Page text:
After the When in Boystown Tumblr took Chicago by viral storm this week, I found out about it the way it seems like I find out about everything these days: Facebook told me. And almost immediately, polarizing reactions to the account populated my News Feed; some praised it for "telling the truth" about Boystown, while others strongly criticized it for its classism, racism, misogyny, femmephobia and homophobia. One critique (which actually listed every single one of the latter points) even made it all the way to page three of the account. Below this comment, the anonymous creator posted a picture of the Real Housewives' Teresa Guidice dismissing the criticism with a hand gesture and a curt "thank you."
When I was told about the page, I was first directed to the blog's April 25th piece, entitled "You See a Group of Ghetto Trannys Walking Down Halsted." That caption is accompanied with a picture of an African-American girl pulling out a gun -- with a face that is meant to say: "Stay away from me." You never know how you are going to react in these moments, and honestly, my initial thought was: "Look, if you are going to be a transphobic, racist jerk, at least learn how to spell correctly."
Not all of the posts are like this. A spinoff of other gayborhood Tumblrs, When in Boystown occasionally utilizes our shared experiences in Boystown in a way that evokes humor from the participatory culture of queerness in Chicago. The memes allow us to laugh not at the person or thing depicted in them, but at ourselves. According to Charlie Chaplin, "laughter is the tonic, the relief, the surcease for pain," and Chaplin stated that the only way to do this is through creating humor that is not the source of someone else's pain. Two posts particularly encapsulate this type of humor well: the meme depicting Anna Wintour blinking and the one featuring a wide-eyed tarsier, the latter primate too effortlessly endearing to take any issue with.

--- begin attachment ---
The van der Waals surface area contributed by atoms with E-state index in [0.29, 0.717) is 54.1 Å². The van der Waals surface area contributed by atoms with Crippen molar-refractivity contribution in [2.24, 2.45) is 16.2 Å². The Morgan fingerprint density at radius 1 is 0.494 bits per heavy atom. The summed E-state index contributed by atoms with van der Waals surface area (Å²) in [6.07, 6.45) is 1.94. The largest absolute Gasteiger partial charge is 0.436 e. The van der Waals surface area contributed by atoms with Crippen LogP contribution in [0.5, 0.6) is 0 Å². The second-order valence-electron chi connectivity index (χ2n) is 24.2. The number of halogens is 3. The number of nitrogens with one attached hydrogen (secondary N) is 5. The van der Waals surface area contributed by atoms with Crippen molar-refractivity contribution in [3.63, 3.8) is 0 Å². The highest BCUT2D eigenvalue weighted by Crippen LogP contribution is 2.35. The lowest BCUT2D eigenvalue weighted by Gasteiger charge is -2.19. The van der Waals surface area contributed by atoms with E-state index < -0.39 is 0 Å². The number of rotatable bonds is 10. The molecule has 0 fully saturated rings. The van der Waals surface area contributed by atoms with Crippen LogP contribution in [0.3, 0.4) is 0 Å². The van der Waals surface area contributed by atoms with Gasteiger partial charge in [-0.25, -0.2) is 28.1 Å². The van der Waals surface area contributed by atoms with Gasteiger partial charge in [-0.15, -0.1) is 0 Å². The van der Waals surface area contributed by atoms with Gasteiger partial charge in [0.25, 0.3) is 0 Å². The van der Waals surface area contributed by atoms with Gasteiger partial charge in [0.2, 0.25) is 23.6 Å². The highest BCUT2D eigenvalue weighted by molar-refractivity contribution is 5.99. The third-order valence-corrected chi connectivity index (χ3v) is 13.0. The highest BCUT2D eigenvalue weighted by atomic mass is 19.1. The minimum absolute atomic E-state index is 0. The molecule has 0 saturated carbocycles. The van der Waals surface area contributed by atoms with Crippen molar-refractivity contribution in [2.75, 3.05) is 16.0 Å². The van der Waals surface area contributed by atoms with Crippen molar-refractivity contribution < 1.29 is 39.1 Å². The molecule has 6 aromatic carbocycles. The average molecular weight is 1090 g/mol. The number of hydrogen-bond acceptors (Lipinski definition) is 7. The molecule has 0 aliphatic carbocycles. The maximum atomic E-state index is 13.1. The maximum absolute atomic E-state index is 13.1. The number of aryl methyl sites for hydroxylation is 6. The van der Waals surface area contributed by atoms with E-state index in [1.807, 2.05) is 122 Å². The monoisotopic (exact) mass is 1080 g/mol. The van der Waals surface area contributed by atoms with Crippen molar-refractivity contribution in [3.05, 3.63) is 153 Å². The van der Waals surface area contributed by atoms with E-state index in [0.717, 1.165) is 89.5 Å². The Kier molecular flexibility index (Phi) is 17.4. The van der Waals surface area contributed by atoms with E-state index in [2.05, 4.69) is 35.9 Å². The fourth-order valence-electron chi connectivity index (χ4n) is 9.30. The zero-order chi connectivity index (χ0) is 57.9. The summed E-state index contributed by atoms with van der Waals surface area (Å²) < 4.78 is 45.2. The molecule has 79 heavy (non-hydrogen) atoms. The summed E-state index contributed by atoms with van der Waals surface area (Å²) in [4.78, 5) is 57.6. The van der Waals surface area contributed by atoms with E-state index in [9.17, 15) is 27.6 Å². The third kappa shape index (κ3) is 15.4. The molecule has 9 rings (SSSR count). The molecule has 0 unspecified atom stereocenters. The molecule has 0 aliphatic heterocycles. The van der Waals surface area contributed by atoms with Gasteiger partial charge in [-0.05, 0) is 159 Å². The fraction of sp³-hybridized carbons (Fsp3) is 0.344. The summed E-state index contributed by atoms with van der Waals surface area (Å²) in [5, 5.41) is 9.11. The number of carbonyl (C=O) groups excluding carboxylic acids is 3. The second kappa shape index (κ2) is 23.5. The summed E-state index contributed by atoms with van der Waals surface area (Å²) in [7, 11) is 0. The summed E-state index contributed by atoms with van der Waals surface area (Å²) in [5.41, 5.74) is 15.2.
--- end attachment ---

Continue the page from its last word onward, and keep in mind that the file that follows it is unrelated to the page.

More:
However, where the Tumblr crosses the line of offense is when it delves into problematic power dynamics in the Boystown, Lakeview and greater Chicago communities. On top of the insanely offensive image mentioned above, many posts seek to find humor in black people (and the Real Housewives) "doing the darndest things," like booty shaking, dancing on cars, making outlandish faces and saying things like "Heeeeeeeeeeeeel, no!" The sense of tokenism throughout the account is palpable and gets particularly dicey when these stereotypes are spatially located. Black people in the memes are always referenced as being "ghetto" or as dwelling in the city's Southside, the neighborhood of Uptown or the Center on Halsted, the community center known for (and sometimes criticized for) the large number of black youths that hang out there.